Case Study: Right Knee Arthroscopic Medial Meniscectomy
with Abrasion and Microfracture Chondroplasty
The knee can hold the body in an upright position without the need for muscles because of its many functionalities. enables the body to be raised and lowered. provides safety.
The lateral meniscus serves as a significant stress absorber on the lateral surface of the knee joint. That is the main reason we need to pay close attention to the health of our knees.
Patient presents bilateral knee pain. She remembered that pain started two years ago. She has done physical therapy which did not help. Then she was in pain management and gave a cortisone injection in both knees which helped for a month only.
She takes Tylenol which helps. X-ray result presented today and it clearly showed her bilateral knees have mild patellofemoral compartment osteoarthritis and small joint effusion.
We discussed treatment options including physical therapy, injection and even surgery. For now, we decided to have 3 Tesla MRIs for both knees. Patient will continue to apply ice/heat.
Patient returned to our office a week after the initial visit. Presented bilateral X-rays. Left knee demonstrates small full-thickness cartilage defects of the medial with inferior aspect of the lateral patellar facets with underlying patchy subchondral bone marrow edema.
Small partial-thickness cartilage defects on the medial trochlear facet. Small partial thickness cartilage loss central aspect of the medial femoral condyle with underlying small faint subchondral bone marrow edema. Small joint effusion and intact cruciate and collateral ligaments.
Her MRI right knee showed impression as follows: full-thickness cartilage defect inferior aspect of the lateral patellar facet and small full-thickness cartilage fissures of the medial patellar facet with underlying subchondral bone marrow edema.
Small full-thickness cartilage fissure of the medial trochlear facet with underlying small subchondral edema. Small full-thickness cartilage defects central aspect of the medial femoral condyle with underlying small subchondral bone marrow edema. Small to moderate joint effusion. Trace popliteal cyst.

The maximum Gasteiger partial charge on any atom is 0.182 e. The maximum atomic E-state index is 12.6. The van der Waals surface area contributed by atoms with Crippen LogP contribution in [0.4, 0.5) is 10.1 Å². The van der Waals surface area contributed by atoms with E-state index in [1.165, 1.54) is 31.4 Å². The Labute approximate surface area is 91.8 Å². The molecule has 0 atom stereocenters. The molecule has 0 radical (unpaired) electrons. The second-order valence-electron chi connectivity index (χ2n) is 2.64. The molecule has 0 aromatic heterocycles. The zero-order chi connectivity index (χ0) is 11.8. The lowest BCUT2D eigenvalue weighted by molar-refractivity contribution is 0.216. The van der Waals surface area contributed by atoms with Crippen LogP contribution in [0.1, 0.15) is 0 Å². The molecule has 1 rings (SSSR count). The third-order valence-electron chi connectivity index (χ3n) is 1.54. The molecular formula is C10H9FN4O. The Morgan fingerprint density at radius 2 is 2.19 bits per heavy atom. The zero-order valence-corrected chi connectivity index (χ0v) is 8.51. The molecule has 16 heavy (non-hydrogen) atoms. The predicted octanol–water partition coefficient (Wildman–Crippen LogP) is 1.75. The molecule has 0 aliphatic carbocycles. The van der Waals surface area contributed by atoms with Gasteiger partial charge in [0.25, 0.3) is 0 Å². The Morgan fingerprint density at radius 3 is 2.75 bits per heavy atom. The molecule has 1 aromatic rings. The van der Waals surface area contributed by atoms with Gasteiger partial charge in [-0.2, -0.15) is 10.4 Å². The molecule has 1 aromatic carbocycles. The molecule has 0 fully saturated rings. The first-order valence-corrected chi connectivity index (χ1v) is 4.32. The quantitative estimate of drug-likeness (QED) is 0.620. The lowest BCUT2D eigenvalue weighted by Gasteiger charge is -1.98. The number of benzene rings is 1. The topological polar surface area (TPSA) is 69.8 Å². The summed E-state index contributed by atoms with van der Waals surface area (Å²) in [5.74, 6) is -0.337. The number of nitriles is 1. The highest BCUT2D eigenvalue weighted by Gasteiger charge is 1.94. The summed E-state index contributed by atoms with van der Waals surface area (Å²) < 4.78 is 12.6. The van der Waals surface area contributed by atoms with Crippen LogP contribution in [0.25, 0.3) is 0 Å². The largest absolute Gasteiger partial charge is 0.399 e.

The patient was taken to the operating room after an informed consent. General anesthesia was induced. The right thigh was prepped and draped aseptically in the usual fashion after application of the tourniquet.
The tourniquet was elevated to 300 mmHg after injection of 2 grams of Ancef as preoperative antibiotics. A time-out was called. A lateral entry portal was made and a scope was entered.
A medical entry portal was made with the use of a spinal needle. Examination of the medial tibiofemoral compartment showed fraying of the lateral free margin of the medial meniscus along with undersurface flap tear of the body of the medial meniscus.
There was grade 3 to grade 4 osteochondral damage of the weightbearing surface of the medial femoral condyle. Debridement of the meniscus as well as the cartilage was done with the use of a shaver.
Abrasion chondroplasty was done with a shaver, followed by microfracture of the bare bone with use of the chondral pick set on the femoral condyle. Examination of the intercondylar notch showed intact ACL. Examination of the lateral tibiofemoral compartment showed intact meniscus and cartilage.
Examination of the patellofemoral compartment showed denudation and fraying of the cartilage of the inferior surface of the patella, which was debrided with the use of shaver. Abrasion chondroplasty was performed with the use of a shaver.
The arthroscope was then inserted through the medial entry portal and the shaver was inserted through the lateral entry portal, and further debridement of the meniscus and cartilage was performed. Final pictures were saved. The knee was thoroughly irrigated and drained. Blood could be seen coming out of the microfracture sites. Closure was done with the use of 3-0 nylon.
Then, 30 mL of 0.5% Marcaine mixed with 40 mg of Depo-Medrol was injected into the knee. The dressing was done with the use of Adaptic, 4×4, ABD, Webril and Ace wrap. The tourniquet was removed. The patient was extubated and moved to recovery in a stable condition.
After a week, the patient was seen for post-operative checkup. She denies fever and chills. Pain is well controlled. Post Operative Exam: General Appearance: swelling and tenderness and wound clean and dry, no warmth, appropriate range of motion, and neurovascular intact.
We discussed treatment options for fast recovery including conservative management like RICE Therapy (Rest, Ice, Compression and Elevate), Injection, and physical therapy.
By this time the patient decided to take the conservative manner. With consistent visits every four weeks, the patient saw a significant recovery from her surgery and was able to return to her normal routine.
Disclaimer – Patient’s name, age, sex, dates, events have been changed or modified to protect patient privacy.
I am Vedant Vaksha, Fellowship trained Spine, Sports and Arthroscopic Surgeon at Complete Orthopedics. I take care of patients with ailments of the neck, back, shoulder, knee, elbow and ankle. I personally approve this content and have written most of it myself.
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